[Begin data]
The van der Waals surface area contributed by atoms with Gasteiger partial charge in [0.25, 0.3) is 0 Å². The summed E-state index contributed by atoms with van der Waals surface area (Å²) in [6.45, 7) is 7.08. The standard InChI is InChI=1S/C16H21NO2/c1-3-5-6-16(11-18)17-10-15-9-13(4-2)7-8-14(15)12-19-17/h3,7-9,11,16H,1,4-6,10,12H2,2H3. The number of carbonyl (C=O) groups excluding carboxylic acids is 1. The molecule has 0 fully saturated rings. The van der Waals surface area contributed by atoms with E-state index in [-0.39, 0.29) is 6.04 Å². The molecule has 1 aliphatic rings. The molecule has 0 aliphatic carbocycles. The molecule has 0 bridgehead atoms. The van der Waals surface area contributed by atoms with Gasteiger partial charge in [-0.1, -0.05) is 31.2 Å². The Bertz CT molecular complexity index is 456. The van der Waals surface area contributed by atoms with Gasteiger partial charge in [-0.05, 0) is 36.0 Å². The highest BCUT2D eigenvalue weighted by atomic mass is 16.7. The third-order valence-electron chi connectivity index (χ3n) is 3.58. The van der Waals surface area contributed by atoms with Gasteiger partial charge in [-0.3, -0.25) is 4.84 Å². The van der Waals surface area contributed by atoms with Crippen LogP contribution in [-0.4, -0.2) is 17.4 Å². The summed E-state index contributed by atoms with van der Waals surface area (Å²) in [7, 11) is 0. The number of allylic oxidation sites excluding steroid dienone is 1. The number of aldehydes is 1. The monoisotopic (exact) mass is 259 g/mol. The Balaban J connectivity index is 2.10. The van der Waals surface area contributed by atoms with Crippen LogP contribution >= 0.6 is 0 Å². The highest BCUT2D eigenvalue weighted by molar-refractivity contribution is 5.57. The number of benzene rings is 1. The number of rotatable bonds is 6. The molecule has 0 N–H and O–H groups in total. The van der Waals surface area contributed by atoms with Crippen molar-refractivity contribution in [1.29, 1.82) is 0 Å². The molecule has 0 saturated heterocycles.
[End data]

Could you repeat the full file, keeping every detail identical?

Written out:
The van der Waals surface area contributed by atoms with Gasteiger partial charge in [0.25, 0.3) is 0 Å². The summed E-state index contributed by atoms with van der Waals surface area (Å²) in [6.45, 7) is 7.08. The standard InChI is InChI=1S/C16H21NO2/c1-3-5-6-16(11-18)17-10-15-9-13(4-2)7-8-14(15)12-19-17/h3,7-9,11,16H,1,4-6,10,12H2,2H3. The number of carbonyl (C=O) groups excluding carboxylic acids is 1. The molecule has 0 fully saturated rings. The van der Waals surface area contributed by atoms with E-state index in [-0.39, 0.29) is 6.04 Å². The molecule has 1 aliphatic rings. The molecule has 0 aliphatic carbocycles. The molecule has 0 bridgehead atoms. The van der Waals surface area contributed by atoms with Gasteiger partial charge in [-0.1, -0.05) is 31.2 Å². The Bertz CT molecular complexity index is 456. The van der Waals surface area contributed by atoms with Gasteiger partial charge in [-0.05, 0) is 36.0 Å². The highest BCUT2D eigenvalue weighted by atomic mass is 16.7. The third-order valence-electron chi connectivity index (χ3n) is 3.58. The van der Waals surface area contributed by atoms with Gasteiger partial charge in [-0.3, -0.25) is 4.84 Å². The van der Waals surface area contributed by atoms with Crippen LogP contribution in [-0.4, -0.2) is 17.4 Å². The summed E-state index contributed by atoms with van der Waals surface area (Å²) in [7, 11) is 0. The number of allylic oxidation sites excluding steroid dienone is 1. The number of aldehydes is 1. The monoisotopic (exact) mass is 259 g/mol. The Balaban J connectivity index is 2.10. The van der Waals surface area contributed by atoms with Crippen LogP contribution >= 0.6 is 0 Å². The highest BCUT2D eigenvalue weighted by molar-refractivity contribution is 5.57. The number of benzene rings is 1. The number of rotatable bonds is 6. The molecule has 0 N–H and O–H groups in total. The van der Waals surface area contributed by atoms with Crippen molar-refractivity contribution in [1.29, 1.82) is 0 Å². The molecule has 0 saturated heterocycles.